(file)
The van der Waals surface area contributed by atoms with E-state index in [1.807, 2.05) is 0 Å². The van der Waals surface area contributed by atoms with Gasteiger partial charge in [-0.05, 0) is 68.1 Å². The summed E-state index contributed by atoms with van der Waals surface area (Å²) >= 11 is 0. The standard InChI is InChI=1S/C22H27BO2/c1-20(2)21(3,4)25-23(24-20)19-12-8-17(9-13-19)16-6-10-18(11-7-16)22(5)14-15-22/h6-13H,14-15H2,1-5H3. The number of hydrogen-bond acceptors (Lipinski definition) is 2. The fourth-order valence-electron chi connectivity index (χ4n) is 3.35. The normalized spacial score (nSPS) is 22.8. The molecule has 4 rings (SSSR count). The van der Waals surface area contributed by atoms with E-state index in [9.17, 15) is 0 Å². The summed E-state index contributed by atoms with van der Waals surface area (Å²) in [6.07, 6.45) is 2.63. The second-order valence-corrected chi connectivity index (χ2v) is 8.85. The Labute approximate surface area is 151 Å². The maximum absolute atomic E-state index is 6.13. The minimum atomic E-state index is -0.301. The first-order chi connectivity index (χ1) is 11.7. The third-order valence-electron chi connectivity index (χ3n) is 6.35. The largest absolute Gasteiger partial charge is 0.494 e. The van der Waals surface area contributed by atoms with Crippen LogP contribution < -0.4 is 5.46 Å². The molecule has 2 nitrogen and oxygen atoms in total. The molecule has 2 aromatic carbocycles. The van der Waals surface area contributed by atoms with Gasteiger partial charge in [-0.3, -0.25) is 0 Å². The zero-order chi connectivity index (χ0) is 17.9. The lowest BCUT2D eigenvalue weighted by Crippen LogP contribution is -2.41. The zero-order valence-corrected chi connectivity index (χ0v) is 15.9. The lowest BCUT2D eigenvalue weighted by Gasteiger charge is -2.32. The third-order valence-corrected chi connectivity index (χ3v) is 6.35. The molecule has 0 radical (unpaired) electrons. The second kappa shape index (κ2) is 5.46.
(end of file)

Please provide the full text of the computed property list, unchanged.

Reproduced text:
The van der Waals surface area contributed by atoms with E-state index in [1.807, 2.05) is 0 Å². The van der Waals surface area contributed by atoms with Gasteiger partial charge in [-0.05, 0) is 68.1 Å². The summed E-state index contributed by atoms with van der Waals surface area (Å²) >= 11 is 0. The standard InChI is InChI=1S/C22H27BO2/c1-20(2)21(3,4)25-23(24-20)19-12-8-17(9-13-19)16-6-10-18(11-7-16)22(5)14-15-22/h6-13H,14-15H2,1-5H3. The number of hydrogen-bond acceptors (Lipinski definition) is 2. The fourth-order valence-electron chi connectivity index (χ4n) is 3.35. The normalized spacial score (nSPS) is 22.8. The molecule has 4 rings (SSSR count). The van der Waals surface area contributed by atoms with E-state index in [9.17, 15) is 0 Å². The summed E-state index contributed by atoms with van der Waals surface area (Å²) in [6.07, 6.45) is 2.63. The second-order valence-corrected chi connectivity index (χ2v) is 8.85. The Labute approximate surface area is 151 Å². The maximum absolute atomic E-state index is 6.13. The minimum atomic E-state index is -0.301. The first-order chi connectivity index (χ1) is 11.7. The third-order valence-electron chi connectivity index (χ3n) is 6.35. The largest absolute Gasteiger partial charge is 0.494 e. The van der Waals surface area contributed by atoms with Crippen LogP contribution < -0.4 is 5.46 Å². The molecule has 2 nitrogen and oxygen atoms in total. The molecule has 2 aromatic carbocycles. The van der Waals surface area contributed by atoms with Gasteiger partial charge in [-0.3, -0.25) is 0 Å². The zero-order chi connectivity index (χ0) is 17.9. The lowest BCUT2D eigenvalue weighted by Crippen LogP contribution is -2.41. The zero-order valence-corrected chi connectivity index (χ0v) is 15.9. The lowest BCUT2D eigenvalue weighted by Gasteiger charge is -2.32. The third-order valence-corrected chi connectivity index (χ3v) is 6.35. The molecule has 0 radical (unpaired) electrons. The second kappa shape index (κ2) is 5.46.